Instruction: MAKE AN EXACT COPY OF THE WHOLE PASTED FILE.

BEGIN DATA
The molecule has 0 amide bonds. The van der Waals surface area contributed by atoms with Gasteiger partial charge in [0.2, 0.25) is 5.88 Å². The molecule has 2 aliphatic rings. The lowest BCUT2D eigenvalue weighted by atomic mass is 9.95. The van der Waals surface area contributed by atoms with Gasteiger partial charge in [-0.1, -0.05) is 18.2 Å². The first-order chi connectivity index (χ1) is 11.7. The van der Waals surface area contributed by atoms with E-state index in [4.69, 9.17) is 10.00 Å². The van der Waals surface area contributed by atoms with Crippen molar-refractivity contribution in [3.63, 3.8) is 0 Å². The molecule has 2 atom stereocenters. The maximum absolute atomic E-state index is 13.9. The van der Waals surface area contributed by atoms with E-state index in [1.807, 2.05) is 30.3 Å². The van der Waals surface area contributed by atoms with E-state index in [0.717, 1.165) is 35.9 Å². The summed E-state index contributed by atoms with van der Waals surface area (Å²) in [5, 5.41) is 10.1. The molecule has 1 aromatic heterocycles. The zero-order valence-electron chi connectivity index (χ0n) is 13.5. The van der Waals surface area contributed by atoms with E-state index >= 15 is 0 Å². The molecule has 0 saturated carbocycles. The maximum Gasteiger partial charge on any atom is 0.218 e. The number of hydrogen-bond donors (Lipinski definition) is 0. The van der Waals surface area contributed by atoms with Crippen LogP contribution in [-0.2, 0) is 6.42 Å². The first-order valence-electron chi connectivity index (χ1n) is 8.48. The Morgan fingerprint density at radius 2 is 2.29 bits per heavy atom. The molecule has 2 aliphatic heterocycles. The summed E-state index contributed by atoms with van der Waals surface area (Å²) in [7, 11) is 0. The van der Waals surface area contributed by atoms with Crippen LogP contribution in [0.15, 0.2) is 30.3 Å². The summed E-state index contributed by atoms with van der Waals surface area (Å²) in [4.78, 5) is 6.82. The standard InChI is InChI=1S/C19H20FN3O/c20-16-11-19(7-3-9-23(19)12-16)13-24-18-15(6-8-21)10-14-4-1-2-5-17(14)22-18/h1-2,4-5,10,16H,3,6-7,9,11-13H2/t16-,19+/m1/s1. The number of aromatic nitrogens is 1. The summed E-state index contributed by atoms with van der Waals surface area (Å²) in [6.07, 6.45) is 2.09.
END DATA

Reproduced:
The molecule has 0 amide bonds. The van der Waals surface area contributed by atoms with Gasteiger partial charge in [0.2, 0.25) is 5.88 Å². The molecule has 2 aliphatic rings. The lowest BCUT2D eigenvalue weighted by atomic mass is 9.95. The van der Waals surface area contributed by atoms with Gasteiger partial charge in [-0.1, -0.05) is 18.2 Å². The first-order chi connectivity index (χ1) is 11.7. The van der Waals surface area contributed by atoms with E-state index in [4.69, 9.17) is 10.00 Å². The van der Waals surface area contributed by atoms with Crippen molar-refractivity contribution in [3.63, 3.8) is 0 Å². The molecule has 2 atom stereocenters. The maximum absolute atomic E-state index is 13.9. The van der Waals surface area contributed by atoms with E-state index in [1.807, 2.05) is 30.3 Å². The van der Waals surface area contributed by atoms with E-state index in [0.717, 1.165) is 35.9 Å². The summed E-state index contributed by atoms with van der Waals surface area (Å²) in [5, 5.41) is 10.1. The molecule has 1 aromatic heterocycles. The zero-order valence-electron chi connectivity index (χ0n) is 13.5. The van der Waals surface area contributed by atoms with E-state index >= 15 is 0 Å². The molecule has 0 saturated carbocycles. The maximum Gasteiger partial charge on any atom is 0.218 e. The number of hydrogen-bond donors (Lipinski definition) is 0. The van der Waals surface area contributed by atoms with Crippen LogP contribution in [-0.2, 0) is 6.42 Å². The first-order valence-electron chi connectivity index (χ1n) is 8.48. The Morgan fingerprint density at radius 2 is 2.29 bits per heavy atom. The molecule has 2 aliphatic heterocycles. The summed E-state index contributed by atoms with van der Waals surface area (Å²) in [7, 11) is 0. The van der Waals surface area contributed by atoms with Crippen LogP contribution in [0.15, 0.2) is 30.3 Å². The summed E-state index contributed by atoms with van der Waals surface area (Å²) in [4.78, 5) is 6.82. The standard InChI is InChI=1S/C19H20FN3O/c20-16-11-19(7-3-9-23(19)12-16)13-24-18-15(6-8-21)10-14-4-1-2-5-17(14)22-18/h1-2,4-5,10,16H,3,6-7,9,11-13H2/t16-,19+/m1/s1. The number of aromatic nitrogens is 1. The summed E-state index contributed by atoms with van der Waals surface area (Å²) in [6.07, 6.45) is 2.09.